WorkAdvance Aims To Tailor Employee Skills To Employers' Needs

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After WorkAdvance launched in 2011, organizers surveyed employers in vital and growing industries to find out what skills were needed - for Northeast Ohio, those were manufacturing and health care.

They then tailored their training to meet those needs.

“So we’re not just training to train, we’re training to meet very specific occupational demands in our region," explains Rebecca Kusner. She's Director of WorkAdvance for Cleveland and Youngstown.

She says workers are recruited and assessed, then given the support they need to advance.

“Whether it’s a GED or long-term technical training, like a 17-week technical training," she says. "This isn’t about, you have to get a bachelor’s degree, this is about what short-term technical training can you take that’ll get you a credential, that’s gonna to get you a job.”

The effort’s also being carried out in New York City and Tulsa, Oklahoma.

It’s being evaluated by the New York City for Economic Opportunity, and MDRC, a non-profit organization that reviews social and educational policy initiatives. In its June report, MDRC found only 20 percent of applicants made it through the screening process, and just over 2200 were in the study…about 400 short of goal.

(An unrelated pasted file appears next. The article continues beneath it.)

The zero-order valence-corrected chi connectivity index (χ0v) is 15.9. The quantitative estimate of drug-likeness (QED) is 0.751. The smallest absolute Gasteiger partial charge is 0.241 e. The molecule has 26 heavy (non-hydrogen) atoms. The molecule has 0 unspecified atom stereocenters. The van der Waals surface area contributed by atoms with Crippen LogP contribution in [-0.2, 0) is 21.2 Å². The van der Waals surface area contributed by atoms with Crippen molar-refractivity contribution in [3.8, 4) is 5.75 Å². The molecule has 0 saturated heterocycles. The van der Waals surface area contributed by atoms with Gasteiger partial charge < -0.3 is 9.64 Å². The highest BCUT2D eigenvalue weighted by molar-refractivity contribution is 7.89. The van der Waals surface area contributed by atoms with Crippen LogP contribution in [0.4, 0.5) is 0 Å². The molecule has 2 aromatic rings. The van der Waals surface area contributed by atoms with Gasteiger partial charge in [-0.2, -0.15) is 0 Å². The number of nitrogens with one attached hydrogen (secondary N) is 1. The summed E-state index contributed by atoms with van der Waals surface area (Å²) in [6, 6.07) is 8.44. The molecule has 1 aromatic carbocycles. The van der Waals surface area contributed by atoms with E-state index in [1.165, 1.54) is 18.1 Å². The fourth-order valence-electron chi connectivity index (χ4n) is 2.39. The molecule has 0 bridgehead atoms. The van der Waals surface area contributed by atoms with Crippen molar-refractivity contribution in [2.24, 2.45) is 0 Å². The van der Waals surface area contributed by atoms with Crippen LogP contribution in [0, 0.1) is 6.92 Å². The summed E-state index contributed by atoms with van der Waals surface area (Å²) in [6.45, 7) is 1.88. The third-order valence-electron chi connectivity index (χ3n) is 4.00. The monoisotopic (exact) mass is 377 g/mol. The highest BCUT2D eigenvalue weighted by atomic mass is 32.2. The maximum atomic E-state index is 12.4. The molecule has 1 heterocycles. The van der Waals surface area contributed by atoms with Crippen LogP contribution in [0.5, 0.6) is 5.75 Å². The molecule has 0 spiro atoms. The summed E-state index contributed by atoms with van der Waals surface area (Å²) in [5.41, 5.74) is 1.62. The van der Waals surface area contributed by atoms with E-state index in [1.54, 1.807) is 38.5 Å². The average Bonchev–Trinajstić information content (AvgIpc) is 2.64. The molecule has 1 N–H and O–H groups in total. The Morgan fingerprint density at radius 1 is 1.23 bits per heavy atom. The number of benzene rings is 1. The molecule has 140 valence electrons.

At the same time, the report says it’s too soon to gauge the program’s effectiveness.

For Northeast Ohio’s part, Kusner says it’s going well.

"Right now we’ve got just under 500 participants in Cuyahoga County and the Mahoning Valley. About 250 of those are enrolled in technical skills training.”

But Kusner says like the national overview, only 20 percent of Northeast Ohio applicants made it through screening.

Some failed to show, others fared poorly on literacy or numerical tests, while others failed drug testing or didn’t met the program’s poverty criteria. And while Cuyahoga County met its enrollment target, the Mahoning Valley effort settled for 122 program participants versus its original goal of 200 (coordinators say they wanted 200 in the program, and 200 more in a control group for an optimum testing sample of 400).

The WorkAdvance program’s $5 million budget is supported by federal funding from the Social Innovation Fund, and local investments through The Fund for Our Economic Future.

Organizers plan to compare the WorkAdvance graduates with a control group for at least 18 months, and gauge if employment rates, retention, and wages are better for those with the specialized training.

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